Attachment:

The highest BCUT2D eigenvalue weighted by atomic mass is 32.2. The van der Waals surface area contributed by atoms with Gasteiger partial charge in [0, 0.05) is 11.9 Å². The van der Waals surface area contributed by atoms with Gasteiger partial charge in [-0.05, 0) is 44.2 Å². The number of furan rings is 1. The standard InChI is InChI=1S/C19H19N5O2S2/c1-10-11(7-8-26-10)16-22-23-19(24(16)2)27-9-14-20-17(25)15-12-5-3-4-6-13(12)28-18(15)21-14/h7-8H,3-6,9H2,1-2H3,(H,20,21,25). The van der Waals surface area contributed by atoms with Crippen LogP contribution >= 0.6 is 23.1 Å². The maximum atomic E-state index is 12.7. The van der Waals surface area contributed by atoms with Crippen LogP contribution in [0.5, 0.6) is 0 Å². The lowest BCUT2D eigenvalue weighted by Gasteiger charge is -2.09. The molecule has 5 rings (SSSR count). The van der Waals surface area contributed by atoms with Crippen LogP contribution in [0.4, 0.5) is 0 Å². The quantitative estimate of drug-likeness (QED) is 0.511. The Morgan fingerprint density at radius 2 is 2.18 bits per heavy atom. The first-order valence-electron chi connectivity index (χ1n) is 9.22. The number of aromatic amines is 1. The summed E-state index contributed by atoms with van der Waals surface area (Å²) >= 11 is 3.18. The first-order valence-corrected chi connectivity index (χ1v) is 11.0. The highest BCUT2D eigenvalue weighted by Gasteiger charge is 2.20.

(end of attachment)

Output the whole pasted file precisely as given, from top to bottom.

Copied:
The highest BCUT2D eigenvalue weighted by atomic mass is 32.2. The van der Waals surface area contributed by atoms with Gasteiger partial charge in [0, 0.05) is 11.9 Å². The van der Waals surface area contributed by atoms with Gasteiger partial charge in [-0.05, 0) is 44.2 Å². The number of furan rings is 1. The standard InChI is InChI=1S/C19H19N5O2S2/c1-10-11(7-8-26-10)16-22-23-19(24(16)2)27-9-14-20-17(25)15-12-5-3-4-6-13(12)28-18(15)21-14/h7-8H,3-6,9H2,1-2H3,(H,20,21,25). The van der Waals surface area contributed by atoms with Crippen LogP contribution >= 0.6 is 23.1 Å². The maximum atomic E-state index is 12.7. The van der Waals surface area contributed by atoms with Crippen LogP contribution in [0.5, 0.6) is 0 Å². The lowest BCUT2D eigenvalue weighted by Gasteiger charge is -2.09. The molecule has 5 rings (SSSR count). The van der Waals surface area contributed by atoms with Crippen LogP contribution in [0.4, 0.5) is 0 Å². The quantitative estimate of drug-likeness (QED) is 0.511. The Morgan fingerprint density at radius 2 is 2.18 bits per heavy atom. The first-order valence-electron chi connectivity index (χ1n) is 9.22. The number of aromatic amines is 1. The summed E-state index contributed by atoms with van der Waals surface area (Å²) >= 11 is 3.18. The first-order valence-corrected chi connectivity index (χ1v) is 11.0. The highest BCUT2D eigenvalue weighted by Gasteiger charge is 2.20.